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So, What Are The Beloved School Supply Brands of Our Youth Up To Now?

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We've already discussed the fate of 2006's bedazzled jeans and our beloved beauty brands of the '90s, so seeing as it's back-to-school season, we thought we'd turn our reporters lose on the cherished school supplies of our youth. Welcome to the Where Are They Now: Back to School Edition.


So much Jansport, via Jansport

Once upon a time, you routinely judged your peers by whether they chose to schlepp their books around in an Eastpack or a Jansport; and you probably could tell whether your neighbor's Five Star was a generic imitation. It was high school—and middle school, too—and your self-worth directly correlated to how much or how little mom or dad spent on your before the first day back in class. What happened to all those backpacks and binders and notebooks? In the true spirit of September, we bring you Wear Are They Now: Back to School Edition.

Jansport: Not having a Jansport backpack—circa '90s, circa eighth grade—was akin to not having a face. The cool, rich, pretty, popular kids all carried Jansport bags and everyone else didn't exist. Frankly, this is probably still the case. Not only is the California-based Jansport very much still alive and kicking—you can check out their litany of available styles and colors on their website, including the classic suede-bottomed Right Pack (in Viking Red or Navy, obviously)—but they're aiming upmarket. In the fall of 2010 the brand launched classic and exclusive styles at Bloomingdale's; and since then they've begun producing a Heritage Series of bags based on the original Jansport pieces created by the brand's hippie founders the late 1960s. And, you're their core demographic: Steven Alan, emporium of easy-chic Americana, is proudly carrying the line.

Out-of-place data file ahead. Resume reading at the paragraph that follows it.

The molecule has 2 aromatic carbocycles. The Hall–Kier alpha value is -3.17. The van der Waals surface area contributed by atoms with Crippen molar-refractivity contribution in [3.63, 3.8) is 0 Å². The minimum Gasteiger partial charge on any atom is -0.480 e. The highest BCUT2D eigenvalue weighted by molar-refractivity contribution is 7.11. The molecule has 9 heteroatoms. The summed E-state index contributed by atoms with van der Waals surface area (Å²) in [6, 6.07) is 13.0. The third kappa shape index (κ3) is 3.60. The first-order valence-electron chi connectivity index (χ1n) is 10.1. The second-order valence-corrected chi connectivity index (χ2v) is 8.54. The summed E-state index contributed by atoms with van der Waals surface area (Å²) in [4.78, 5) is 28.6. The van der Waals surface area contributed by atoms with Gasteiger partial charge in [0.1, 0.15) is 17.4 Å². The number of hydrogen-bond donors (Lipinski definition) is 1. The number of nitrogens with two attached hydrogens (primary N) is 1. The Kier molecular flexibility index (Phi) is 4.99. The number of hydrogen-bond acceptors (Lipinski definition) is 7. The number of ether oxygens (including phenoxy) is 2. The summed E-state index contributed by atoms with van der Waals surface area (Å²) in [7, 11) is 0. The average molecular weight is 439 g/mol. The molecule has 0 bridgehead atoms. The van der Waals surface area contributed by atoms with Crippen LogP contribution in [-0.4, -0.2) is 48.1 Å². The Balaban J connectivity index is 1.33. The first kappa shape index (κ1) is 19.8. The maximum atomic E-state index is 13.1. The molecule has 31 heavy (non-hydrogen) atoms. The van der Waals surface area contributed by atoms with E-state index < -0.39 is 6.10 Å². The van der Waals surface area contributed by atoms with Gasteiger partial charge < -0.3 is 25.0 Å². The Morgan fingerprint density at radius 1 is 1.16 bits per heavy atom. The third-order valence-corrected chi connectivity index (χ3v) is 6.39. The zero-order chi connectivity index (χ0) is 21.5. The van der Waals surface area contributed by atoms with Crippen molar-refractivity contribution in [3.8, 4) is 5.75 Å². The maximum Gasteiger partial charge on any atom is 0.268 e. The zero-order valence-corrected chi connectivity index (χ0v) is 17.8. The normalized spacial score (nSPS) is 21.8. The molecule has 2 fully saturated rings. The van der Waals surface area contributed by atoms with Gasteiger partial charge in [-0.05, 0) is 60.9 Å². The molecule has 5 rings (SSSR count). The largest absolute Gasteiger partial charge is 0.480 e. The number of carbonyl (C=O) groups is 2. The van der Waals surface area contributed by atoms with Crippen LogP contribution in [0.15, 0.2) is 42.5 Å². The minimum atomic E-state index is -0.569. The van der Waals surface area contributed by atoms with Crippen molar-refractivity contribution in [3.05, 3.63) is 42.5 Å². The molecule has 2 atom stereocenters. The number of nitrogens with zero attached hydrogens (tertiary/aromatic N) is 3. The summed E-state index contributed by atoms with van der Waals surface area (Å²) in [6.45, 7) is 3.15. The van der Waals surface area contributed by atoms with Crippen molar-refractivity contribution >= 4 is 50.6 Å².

Kris Van Assche for Eastpack, via Eastpack

Eastpack: The kids who didn't have Jansport backpacks had Eastpack backpacks—and they all acted like they were fine with that. Despite that perceived second-fiddle reputation amongst suburban kids, Eastpack was never a bad backpack. The company, with roots in the 1950s and a history of Eastpack-branded backpacks since 1976, was the first to introduce color and pattern on a basic consumer bookbag. They're also well-known for their lifetime warranty (certainly you remember ads depicting mint condition backpacks on the shoulders of the skeletons of supposed former long-dead Eastpack-carriers). Like Jansport, Eastpack—now Belgium-based—hasn't gone anywhere. All the classics are still available—including the Orbit and the Large Padded; and like Jansport, they too have gone after a higher end, older customer. After several seasons of Raf Simmons-designed Eastpack backpacks (seriously), the company is now working with Kris Van Assche and Wood Wood. As for the token heritage line, check Authentic Returnity—a Made in the USA collection of re-issued bags available on ASOS. Fun fact: Eastpack and Jansport share a parent company: The VF Corporation.


L.L.Bean, via At Carmel

L.L.Bean: Yes, most kids had Jansport or Eastpack backpacks—but there was always that klatch of hippie-ish preppies (Upper Crusties) whose parents drove Volvos and phone-ordered them those gigantic monogrammed L.L.Bean backpacks (in Royal Blue). Obviously, L.L.Bean hasn't gone anywhere—and they still outfit those same kids who show up to school bedecked in madras and Ralph Lauren Polo ponies. The good news is they're still affordable ($29.95 to $39.95 in three different sizes); still come with a lifetime warranty; and are still made in Maine. The better news is they now come in prints! And while you're ordering yourself a brand new backpack you can also shop L.L.Bean Signature—the brand's contemporary collection of heritage basics in relevant fits as designed by Alex Carleton (of Rogue's Gallery fame).